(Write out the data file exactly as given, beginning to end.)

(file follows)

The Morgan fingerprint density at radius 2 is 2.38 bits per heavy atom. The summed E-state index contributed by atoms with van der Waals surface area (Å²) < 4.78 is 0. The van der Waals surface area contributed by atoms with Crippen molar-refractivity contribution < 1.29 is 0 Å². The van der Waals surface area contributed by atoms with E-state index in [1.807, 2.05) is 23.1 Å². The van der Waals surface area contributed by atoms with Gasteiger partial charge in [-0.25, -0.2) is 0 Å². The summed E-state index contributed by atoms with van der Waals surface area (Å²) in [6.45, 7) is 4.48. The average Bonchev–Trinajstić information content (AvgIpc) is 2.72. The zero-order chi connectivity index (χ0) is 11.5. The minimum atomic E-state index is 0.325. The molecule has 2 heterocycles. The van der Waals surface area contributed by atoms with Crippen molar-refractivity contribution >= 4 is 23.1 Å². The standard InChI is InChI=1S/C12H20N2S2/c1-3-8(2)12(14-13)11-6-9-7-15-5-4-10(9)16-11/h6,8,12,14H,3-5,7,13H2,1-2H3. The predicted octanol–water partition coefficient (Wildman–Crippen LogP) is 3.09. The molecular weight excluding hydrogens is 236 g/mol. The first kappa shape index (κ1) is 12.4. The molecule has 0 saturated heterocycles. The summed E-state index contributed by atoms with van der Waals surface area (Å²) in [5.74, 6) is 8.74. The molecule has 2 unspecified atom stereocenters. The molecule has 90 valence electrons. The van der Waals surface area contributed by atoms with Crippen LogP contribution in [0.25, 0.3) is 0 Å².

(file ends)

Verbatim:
The Morgan fingerprint density at radius 2 is 2.38 bits per heavy atom. The summed E-state index contributed by atoms with van der Waals surface area (Å²) < 4.78 is 0. The van der Waals surface area contributed by atoms with Crippen molar-refractivity contribution < 1.29 is 0 Å². The van der Waals surface area contributed by atoms with E-state index in [1.807, 2.05) is 23.1 Å². The van der Waals surface area contributed by atoms with Gasteiger partial charge in [-0.25, -0.2) is 0 Å². The summed E-state index contributed by atoms with van der Waals surface area (Å²) in [6.45, 7) is 4.48. The average Bonchev–Trinajstić information content (AvgIpc) is 2.72. The zero-order chi connectivity index (χ0) is 11.5. The minimum atomic E-state index is 0.325. The molecule has 2 heterocycles. The van der Waals surface area contributed by atoms with Crippen molar-refractivity contribution >= 4 is 23.1 Å². The standard InChI is InChI=1S/C12H20N2S2/c1-3-8(2)12(14-13)11-6-9-7-15-5-4-10(9)16-11/h6,8,12,14H,3-5,7,13H2,1-2H3. The predicted octanol–water partition coefficient (Wildman–Crippen LogP) is 3.09. The molecular weight excluding hydrogens is 236 g/mol. The first kappa shape index (κ1) is 12.4. The molecule has 0 saturated heterocycles. The summed E-state index contributed by atoms with van der Waals surface area (Å²) in [5.74, 6) is 8.74. The molecule has 2 unspecified atom stereocenters. The molecule has 90 valence electrons. The van der Waals surface area contributed by atoms with Crippen LogP contribution in [0.25, 0.3) is 0 Å².